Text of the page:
Serie A

Italian Post Office hits back at Juve boss Sarri after jibe

The Juventus head coach Maurizio Sarri has angered Italy's postal service ahead of Thursday's Coppa Italia semi-final against Milan.

Italian Post Office hits back at Juve boss Sarri after jibe

The Italian Post Office delivered a stern rebuke to Maurizio Sarri after the Juventus head coach said he would have taken a job at the postal service if he wanted to avoid pressure.

Sarri has come under fire following Juve's shock defeat to Hellas Verona last week, which allowed Serie A rivals Inter to move top of the table on goal difference.

Hellas Verona v Juventus - Serie AVERONA, ITALY - FEBRUARY 08: Maurizio Sarri head coach of Juventus issues instructions to Cristiano Ronaldo of Juventus during the Serie A match between Hellas Verona and Juventus at Stadio Marcantonio Bentegodi on February 8, 2020 in Verona, Italy. (Photo by Alessandro Sabattini/Getty Images)

There have also been reports former boss Massimiliano Allegri could be brought back to Turin, where ex-Chelsea and Napoli coach Sarri is only in his first season at the helm.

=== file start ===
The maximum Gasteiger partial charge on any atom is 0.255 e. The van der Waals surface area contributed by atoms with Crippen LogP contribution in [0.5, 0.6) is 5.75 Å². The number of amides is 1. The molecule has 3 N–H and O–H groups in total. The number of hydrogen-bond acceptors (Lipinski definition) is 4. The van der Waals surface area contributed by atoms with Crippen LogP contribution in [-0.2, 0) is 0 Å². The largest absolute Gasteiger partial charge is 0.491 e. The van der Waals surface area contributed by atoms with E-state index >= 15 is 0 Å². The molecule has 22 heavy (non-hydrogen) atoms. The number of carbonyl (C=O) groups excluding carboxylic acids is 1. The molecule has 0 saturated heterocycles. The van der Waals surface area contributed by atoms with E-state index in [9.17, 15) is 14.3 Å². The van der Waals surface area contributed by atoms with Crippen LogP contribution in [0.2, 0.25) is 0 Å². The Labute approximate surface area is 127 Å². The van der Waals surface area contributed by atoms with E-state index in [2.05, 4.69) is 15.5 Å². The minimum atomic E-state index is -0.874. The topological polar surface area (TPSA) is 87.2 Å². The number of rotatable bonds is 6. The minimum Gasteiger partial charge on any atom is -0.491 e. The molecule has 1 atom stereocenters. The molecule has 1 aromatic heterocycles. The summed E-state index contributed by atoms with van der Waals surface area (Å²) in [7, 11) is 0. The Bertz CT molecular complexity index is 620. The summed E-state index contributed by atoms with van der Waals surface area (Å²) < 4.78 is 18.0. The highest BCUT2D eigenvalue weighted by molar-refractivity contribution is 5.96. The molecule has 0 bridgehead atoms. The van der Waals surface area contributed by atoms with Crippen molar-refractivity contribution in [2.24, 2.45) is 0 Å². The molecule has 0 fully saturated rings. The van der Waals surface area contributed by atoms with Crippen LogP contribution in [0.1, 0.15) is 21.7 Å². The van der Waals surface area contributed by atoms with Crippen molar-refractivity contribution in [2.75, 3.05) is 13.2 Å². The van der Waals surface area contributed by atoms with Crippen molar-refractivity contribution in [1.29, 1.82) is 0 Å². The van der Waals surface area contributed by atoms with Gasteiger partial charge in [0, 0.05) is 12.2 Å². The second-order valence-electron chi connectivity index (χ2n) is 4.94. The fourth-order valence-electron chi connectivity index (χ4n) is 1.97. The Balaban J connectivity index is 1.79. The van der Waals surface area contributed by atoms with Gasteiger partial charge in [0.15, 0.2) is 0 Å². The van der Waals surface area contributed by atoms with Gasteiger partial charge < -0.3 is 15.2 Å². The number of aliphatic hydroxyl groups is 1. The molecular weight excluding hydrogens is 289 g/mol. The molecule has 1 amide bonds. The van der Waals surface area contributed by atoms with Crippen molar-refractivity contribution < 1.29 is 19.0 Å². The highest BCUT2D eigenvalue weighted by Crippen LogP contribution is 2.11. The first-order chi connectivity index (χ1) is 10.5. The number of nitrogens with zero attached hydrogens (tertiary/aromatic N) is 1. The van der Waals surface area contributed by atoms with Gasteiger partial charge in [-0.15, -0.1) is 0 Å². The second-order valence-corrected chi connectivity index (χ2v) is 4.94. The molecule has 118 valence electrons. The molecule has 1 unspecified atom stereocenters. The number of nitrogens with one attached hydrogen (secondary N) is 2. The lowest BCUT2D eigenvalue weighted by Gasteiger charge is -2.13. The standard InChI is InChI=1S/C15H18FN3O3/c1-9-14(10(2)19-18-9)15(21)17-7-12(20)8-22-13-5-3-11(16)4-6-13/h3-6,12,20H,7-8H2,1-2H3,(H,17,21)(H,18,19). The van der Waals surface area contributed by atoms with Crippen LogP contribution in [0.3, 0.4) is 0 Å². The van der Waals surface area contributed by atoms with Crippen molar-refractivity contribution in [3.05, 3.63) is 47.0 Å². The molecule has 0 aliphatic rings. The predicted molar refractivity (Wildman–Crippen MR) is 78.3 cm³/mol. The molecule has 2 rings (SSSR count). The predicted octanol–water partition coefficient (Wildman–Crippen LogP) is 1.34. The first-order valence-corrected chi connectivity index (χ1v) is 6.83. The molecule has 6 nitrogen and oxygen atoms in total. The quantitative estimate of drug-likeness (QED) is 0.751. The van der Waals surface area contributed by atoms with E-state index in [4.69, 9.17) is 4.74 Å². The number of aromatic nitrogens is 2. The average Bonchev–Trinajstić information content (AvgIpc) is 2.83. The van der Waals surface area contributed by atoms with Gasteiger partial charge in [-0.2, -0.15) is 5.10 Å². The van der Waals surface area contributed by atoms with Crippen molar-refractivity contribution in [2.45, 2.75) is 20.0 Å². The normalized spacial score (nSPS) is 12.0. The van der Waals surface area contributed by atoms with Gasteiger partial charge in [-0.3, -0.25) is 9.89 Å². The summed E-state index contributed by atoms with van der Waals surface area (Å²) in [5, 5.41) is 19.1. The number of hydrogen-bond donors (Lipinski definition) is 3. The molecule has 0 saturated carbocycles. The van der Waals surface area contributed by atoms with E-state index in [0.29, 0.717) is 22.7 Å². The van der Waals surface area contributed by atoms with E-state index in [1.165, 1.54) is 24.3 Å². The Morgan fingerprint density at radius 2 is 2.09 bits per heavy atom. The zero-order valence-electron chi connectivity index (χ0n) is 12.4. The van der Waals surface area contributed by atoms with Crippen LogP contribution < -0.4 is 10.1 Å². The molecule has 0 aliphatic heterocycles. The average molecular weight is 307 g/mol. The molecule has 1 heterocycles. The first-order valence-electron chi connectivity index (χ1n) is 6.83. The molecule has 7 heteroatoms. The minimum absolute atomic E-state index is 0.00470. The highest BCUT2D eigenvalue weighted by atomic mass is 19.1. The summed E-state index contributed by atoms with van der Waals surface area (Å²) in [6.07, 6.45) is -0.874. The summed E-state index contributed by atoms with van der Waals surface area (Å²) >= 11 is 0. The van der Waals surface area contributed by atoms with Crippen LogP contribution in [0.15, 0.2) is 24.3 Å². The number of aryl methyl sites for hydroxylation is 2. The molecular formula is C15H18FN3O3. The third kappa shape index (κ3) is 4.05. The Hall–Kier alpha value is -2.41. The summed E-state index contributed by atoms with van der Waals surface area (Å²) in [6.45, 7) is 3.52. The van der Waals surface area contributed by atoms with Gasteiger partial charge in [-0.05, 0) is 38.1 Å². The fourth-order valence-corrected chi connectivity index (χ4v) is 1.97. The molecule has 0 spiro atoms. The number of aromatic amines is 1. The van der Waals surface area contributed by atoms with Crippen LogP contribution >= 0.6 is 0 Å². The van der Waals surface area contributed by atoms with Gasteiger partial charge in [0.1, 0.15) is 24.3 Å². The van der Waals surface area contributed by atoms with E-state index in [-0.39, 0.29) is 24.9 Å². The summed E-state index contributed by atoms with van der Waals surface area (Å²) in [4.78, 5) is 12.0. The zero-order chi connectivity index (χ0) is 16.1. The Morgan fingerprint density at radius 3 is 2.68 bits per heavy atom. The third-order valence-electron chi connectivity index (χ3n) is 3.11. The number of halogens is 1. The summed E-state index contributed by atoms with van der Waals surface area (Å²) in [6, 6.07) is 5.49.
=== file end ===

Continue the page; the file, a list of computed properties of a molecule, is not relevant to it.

Preparing for Thursday's Coppa Italia semi-final first leg at Milan, Sarri was asked about the pressure and he told reporters, "If I hadn't wanted to be under scrutiny, I would have applied to work at the post office."

Those comments angered the Italian Post Office, which furiously hit back on Wednesday.

The statement read: "With regards to the comment by Maurizio Sarri, 'If I had wanted to avoid tough tests I'd have worked at the Post Office', Poste Italiane invite Mr Sarri to dedicate a few minutes of his precious time to educate himself on the fact the Post Office is the biggest company in the country.

"It is chosen by young graduates as one of the most attractive companies to work for, that it is recognised among the top 500 companies in the world for quality of working life, that it has one of the best performances on the stock exchange in 2019 and is in third place, on the global scale, among Italian companies for image and reputation.

"The tests therefore – contrary to what Mr Sarri maintains – are certainly there for Post Office staff and the company answers to citizens, businesses and public administrations.

"We invite him to view our daily work in person at one of our 15,000 operative offices."